MIDDLEBURG HEIGHTS, Ohio — Right now OhioMeansJobs has more than 250 open positions listed for welders in the greater Cleveland area. The job is a skilled labor position that is facing a major shortage.
The growing need is partly due to Baby Boomers retiring from their long-tenured positions, leaving spaces to fill.
A career center in Middleburg Heights is doing its part to help fill the industry demand.
The center offers a two-year program to high school juniors and seniors within Berea, Brook Park, Brooklyn, Fairview Park, Middleburg Heights, North Olmsted, Olmsted Falls, Olmsted Township and Strongsville schools districts. Currently, both the junior and senior programs are full.
"To see every booth being utilized, to see people take initiative and motivate themselves to pursue a career in welding, it's a great thing," said instructor Julio Martinez.
Martinez has been teaching the welding program at Polaris Career Center for the past six years. The 22-year welding professional said he certainly understands the industry is in need of skilled welders.
“We get emails every day of employers needing welders," he said. "Phone calls, emails. There's going to be an even bigger need here soon."
According to the American Welding Society, by 2023 the U.S. will need about 375,000 welders to fill open positions across several industries.
“We’re seeing that challenge. Places like Polaris have done a very good job of educating the workforce, but we do need more," said Justin Frick.
Frick is the president of the Halvorsen Company, a manufacturing plant, which builds pressurized equipment, based in Garfield Heights since 1955. The company employs six full-time employees who graduated from the program at Polaris.
“They make the commitment to learn," he said. "They have a good advantage with us. They shadow more veteran employees to learn different skill sets, different machinery outside of even welding."
Victor Krawulski, a senior enrolled in the program at Polaris, is interning with Frick's company, working alongside longtime welding professionals.
“Oh I love it. I go straight from school to work and I’m there for the rest of my day. I like to be able to make money doing what I love doing right now," Krawulski said. "It’s really enjoyable to hear some of their stories and see what they have to say.”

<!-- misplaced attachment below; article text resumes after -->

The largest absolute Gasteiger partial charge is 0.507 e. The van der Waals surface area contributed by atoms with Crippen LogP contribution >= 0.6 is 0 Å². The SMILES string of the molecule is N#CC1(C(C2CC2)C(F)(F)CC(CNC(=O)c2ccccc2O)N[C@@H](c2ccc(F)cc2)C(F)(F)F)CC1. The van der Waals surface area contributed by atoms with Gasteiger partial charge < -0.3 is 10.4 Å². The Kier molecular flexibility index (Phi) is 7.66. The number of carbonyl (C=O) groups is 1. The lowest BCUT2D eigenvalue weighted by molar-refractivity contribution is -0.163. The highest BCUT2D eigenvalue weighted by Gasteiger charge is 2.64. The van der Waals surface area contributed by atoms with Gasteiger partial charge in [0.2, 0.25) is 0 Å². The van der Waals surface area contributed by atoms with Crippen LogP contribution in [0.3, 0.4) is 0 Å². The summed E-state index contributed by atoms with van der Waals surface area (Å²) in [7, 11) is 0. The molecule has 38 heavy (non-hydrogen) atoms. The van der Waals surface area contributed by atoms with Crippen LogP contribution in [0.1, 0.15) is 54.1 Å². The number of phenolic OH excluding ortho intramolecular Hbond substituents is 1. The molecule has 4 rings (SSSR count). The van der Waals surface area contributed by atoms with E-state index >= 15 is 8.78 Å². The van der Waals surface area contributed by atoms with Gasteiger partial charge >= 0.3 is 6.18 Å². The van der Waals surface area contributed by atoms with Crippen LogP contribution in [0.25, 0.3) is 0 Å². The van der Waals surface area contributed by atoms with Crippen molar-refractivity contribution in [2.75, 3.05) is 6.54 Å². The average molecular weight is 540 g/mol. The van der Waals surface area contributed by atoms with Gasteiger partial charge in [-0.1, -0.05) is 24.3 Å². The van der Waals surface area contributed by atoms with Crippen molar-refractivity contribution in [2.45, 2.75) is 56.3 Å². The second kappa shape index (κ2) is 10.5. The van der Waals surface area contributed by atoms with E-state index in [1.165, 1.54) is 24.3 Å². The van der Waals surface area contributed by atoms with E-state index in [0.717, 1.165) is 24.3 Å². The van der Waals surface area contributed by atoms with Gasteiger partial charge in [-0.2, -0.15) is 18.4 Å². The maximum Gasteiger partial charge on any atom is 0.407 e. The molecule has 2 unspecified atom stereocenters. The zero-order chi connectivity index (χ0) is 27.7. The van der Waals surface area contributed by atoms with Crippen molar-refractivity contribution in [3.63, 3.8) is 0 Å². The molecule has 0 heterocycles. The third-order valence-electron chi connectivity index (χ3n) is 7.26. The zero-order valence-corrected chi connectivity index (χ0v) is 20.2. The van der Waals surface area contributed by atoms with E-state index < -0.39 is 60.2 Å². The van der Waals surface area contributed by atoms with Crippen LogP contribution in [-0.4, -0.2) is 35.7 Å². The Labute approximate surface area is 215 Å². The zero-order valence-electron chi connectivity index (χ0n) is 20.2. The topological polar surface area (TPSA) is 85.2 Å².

Krawulski said he didn't know much about welding prior to enrolling in his junior year. He says he has learned a lot and is excited to continue learning.
"There's always a lot more learning to be done with this," he said.
Currently seven seniors in the program are interning with companies in Greater Cleveland. Another four will begin their internships at the end of the month. Martinez said internships are earned based on grades and attendance.
Martinez believes the two-year program gives students a leg up when applying for their first job, and said he’s proud to give Northeast Ohio companies hard-working graduates.
"Welding is a skill. It’s not for everyone, so for them to jump in and tackle it, it’s a pretty good thing," he said.
In addition to the high school program, Polaris Career Center offers a 36-week adult welding class. Martinez said his adult class is also full. Some of those enrolled, he said, have switched careers due to the pandemic, while others enrolled to advance within their current careers or company.
"Enrollment is definitely up and doing well," Martinez said.
Click here to learn more about the welding program, as well as others, at Polaris Career Center.